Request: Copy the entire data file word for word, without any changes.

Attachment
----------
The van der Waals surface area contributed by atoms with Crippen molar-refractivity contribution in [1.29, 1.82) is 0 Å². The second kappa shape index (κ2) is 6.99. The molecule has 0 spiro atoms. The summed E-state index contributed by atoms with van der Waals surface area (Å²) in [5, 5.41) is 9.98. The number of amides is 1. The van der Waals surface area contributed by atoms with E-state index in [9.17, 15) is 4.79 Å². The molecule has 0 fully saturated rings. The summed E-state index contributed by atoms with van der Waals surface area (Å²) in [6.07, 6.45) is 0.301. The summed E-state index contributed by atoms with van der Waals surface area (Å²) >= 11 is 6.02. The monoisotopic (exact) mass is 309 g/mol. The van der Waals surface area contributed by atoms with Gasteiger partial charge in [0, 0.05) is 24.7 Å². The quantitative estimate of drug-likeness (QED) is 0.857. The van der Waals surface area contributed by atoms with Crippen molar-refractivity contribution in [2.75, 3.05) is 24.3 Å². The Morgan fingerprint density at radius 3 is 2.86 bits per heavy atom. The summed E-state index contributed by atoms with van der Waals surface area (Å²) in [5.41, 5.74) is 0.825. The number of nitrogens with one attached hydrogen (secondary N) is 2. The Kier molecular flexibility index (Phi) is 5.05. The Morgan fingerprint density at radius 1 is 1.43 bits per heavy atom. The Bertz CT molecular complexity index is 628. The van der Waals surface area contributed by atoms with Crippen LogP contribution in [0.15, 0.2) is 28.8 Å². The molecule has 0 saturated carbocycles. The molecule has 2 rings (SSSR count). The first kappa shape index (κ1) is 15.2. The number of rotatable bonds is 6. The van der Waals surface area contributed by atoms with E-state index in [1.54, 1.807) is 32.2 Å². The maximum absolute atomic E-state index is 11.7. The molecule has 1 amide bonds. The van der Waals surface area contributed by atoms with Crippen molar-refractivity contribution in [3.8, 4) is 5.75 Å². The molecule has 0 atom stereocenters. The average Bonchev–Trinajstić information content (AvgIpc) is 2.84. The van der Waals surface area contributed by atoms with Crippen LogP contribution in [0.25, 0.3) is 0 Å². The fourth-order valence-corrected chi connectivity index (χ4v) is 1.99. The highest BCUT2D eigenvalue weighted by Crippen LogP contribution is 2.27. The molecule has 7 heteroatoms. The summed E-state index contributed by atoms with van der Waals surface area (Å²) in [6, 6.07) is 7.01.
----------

The van der Waals surface area contributed by atoms with Crippen molar-refractivity contribution in [1.29, 1.82) is 0 Å². The second kappa shape index (κ2) is 6.99. The molecule has 0 spiro atoms. The summed E-state index contributed by atoms with van der Waals surface area (Å²) in [5, 5.41) is 9.98. The number of amides is 1. The van der Waals surface area contributed by atoms with E-state index in [9.17, 15) is 4.79 Å². The molecule has 0 fully saturated rings. The summed E-state index contributed by atoms with van der Waals surface area (Å²) in [6.07, 6.45) is 0.301. The summed E-state index contributed by atoms with van der Waals surface area (Å²) >= 11 is 6.02. The monoisotopic (exact) mass is 309 g/mol. The van der Waals surface area contributed by atoms with Gasteiger partial charge in [0, 0.05) is 24.7 Å². The quantitative estimate of drug-likeness (QED) is 0.857. The van der Waals surface area contributed by atoms with Crippen molar-refractivity contribution in [2.75, 3.05) is 24.3 Å². The Morgan fingerprint density at radius 3 is 2.86 bits per heavy atom. The summed E-state index contributed by atoms with van der Waals surface area (Å²) in [5.41, 5.74) is 0.825. The number of nitrogens with one attached hydrogen (secondary N) is 2. The Kier molecular flexibility index (Phi) is 5.05. The Morgan fingerprint density at radius 1 is 1.43 bits per heavy atom. The Bertz CT molecular complexity index is 628. The van der Waals surface area contributed by atoms with Crippen LogP contribution in [0.15, 0.2) is 28.8 Å². The molecule has 0 saturated carbocycles. The molecule has 2 rings (SSSR count). The first kappa shape index (κ1) is 15.2. The number of rotatable bonds is 6. The van der Waals surface area contributed by atoms with E-state index in [1.54, 1.807) is 32.2 Å². The maximum absolute atomic E-state index is 11.7. The molecule has 1 amide bonds. The van der Waals surface area contributed by atoms with Crippen molar-refractivity contribution in [3.8, 4) is 5.75 Å². The molecule has 0 atom stereocenters. The average Bonchev–Trinajstić information content (AvgIpc) is 2.84. The van der Waals surface area contributed by atoms with Crippen LogP contribution in [0.25, 0.3) is 0 Å². The fourth-order valence-corrected chi connectivity index (χ4v) is 1.99. The highest BCUT2D eigenvalue weighted by Crippen LogP contribution is 2.27. The molecule has 7 heteroatoms. The summed E-state index contributed by atoms with van der Waals surface area (Å²) in [6, 6.07) is 7.01.